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It's morning on the first of three days that will change so much, and at least one person in Berlin has a premonition of what is to come. A member of the German government is having breakfast with a group of journalists in a back room. In the next 48 hours, says the cabinet member, Germany will face a challenge the likes of which it has never before seen. "People will move across the borders, they won't wait any longer. They'll come on the highways, the streets and train tracks."

In Iraq, a report is circulating that Germany is taking in everyone, the government member says. "Many have decided: This is our opportunity."

It's Friday, September 4, 2015 and everything that the government member foreshadows will become reality in the hours to come — and much, much more. Thousands of refugees will set off on foot from the train station in Budapest where they have been stuck for days. They will trudge along the highways for hours until, late in the night, the German chancellor will ultimately decide to bring them to Germany on trains.

It's a momentous decision and many more refugees than expected will come as a result. Before long, more than 13,000 people a day will be crossing into Germany. By the end of the year, the total will exceed 1 million.

It's also a controversial decision, one that will divide the country — a division that remains to this day. The rift cuts through families, clubs, companies and editorial staffs: How much immigration can we handle? Where are the people from that we are accepting? Are there any potential attackers among them? What about our security? Above all: Did Angela Merkel encourage the people to come or would they have arrived anyway?

It is an historic decision because it is one that divides history into a time before and a time after. Those three days at the beginning of September 2015, a period that quickly became known as "Merkel's border opening" or even "the second fall of the Wall," mark a turning point in Merkel's chancellorship.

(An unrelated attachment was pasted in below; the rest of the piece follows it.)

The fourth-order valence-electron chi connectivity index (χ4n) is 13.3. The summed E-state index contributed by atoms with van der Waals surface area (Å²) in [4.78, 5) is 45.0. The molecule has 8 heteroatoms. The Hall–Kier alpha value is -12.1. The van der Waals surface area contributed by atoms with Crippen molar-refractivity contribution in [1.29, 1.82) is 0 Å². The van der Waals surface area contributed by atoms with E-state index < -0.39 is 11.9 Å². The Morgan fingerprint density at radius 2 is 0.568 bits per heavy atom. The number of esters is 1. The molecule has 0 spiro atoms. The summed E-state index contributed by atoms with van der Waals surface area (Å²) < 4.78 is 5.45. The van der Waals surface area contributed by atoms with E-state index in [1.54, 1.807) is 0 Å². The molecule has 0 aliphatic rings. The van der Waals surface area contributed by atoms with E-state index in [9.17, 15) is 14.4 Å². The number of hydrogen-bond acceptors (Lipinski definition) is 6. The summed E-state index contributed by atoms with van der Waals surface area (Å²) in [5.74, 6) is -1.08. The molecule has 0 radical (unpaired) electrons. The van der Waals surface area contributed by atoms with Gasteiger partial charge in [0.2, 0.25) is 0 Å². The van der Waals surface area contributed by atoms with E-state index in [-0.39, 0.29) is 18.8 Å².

Moments that change an entire continent don't come around too often. This, though, is one of them.

Today, almost one year later, many of those who were involved are trying to play down the importance of that weekend. They are doing so in part to avoid uncomfortable questions: Whether it was the correct decision. Who or what led to the decision. And how prepared Germany was for the refugees.

Because despite the premonition of at least one cabinet member regarding what would happen that weekend, the government on that Friday morning was oddly unprepared. The chancellor had a number of routine appearances on her calendar, including a company visit, a campaign speech and a party anniversary celebration. Her chief of staff, who is ultimately responsible for the coordination of government tasks, would make his way to Evian in France to take part in a company conference. The government spokesman would attend to private business as the afternoon progressed before heading into the weekend. And the interior minister was lying at home in bed with a high fever. Nobody seemed to have thought it necessary to establish additional emergency shelters, to arrange for special buses or trains or to reinforce the police force.

On August 19, the government had already increased its prognosis for the number of refugees it was expecting in 2015 to 800,000, four times as many as in the previous year — but no additional preparations followed. Neither did anything happen after Merkel promised during her summer press conference in Berlin on August 31 that "we can do it."

Today, almost one year later, the government admits that not a single refugee who arrived on that weekend or in the days that followed was screened by security officials.
This is the chronicle of a loss of control foretold. To compile it, 12 reporters from ZEIT and ZEIT ONLINE spread out across Europe to visit state capitals and refugee hostels, speak with security officials, review classified documents and read situation reports. The result is the most detailed account thus far of a weekend that fundamentally changed Germany and Europe. All portrayals are based on the recollections of people directly involved.

Our chronicle will touch on a German state governor's sleep patterns. It will look at a Syrian private who makes his way northwards. It will discuss turkey sandwiches and phone calls that were never answered and which were perhaps never intended to be answered. It will consider attempts to mislead and examine a vast political illusion.
The chronicle will also focus on the word "exception" and what it actually means. And it will consider images, over and over again. Images that were to be avoided at all costs and images that are so powerful that they changed the political landscape.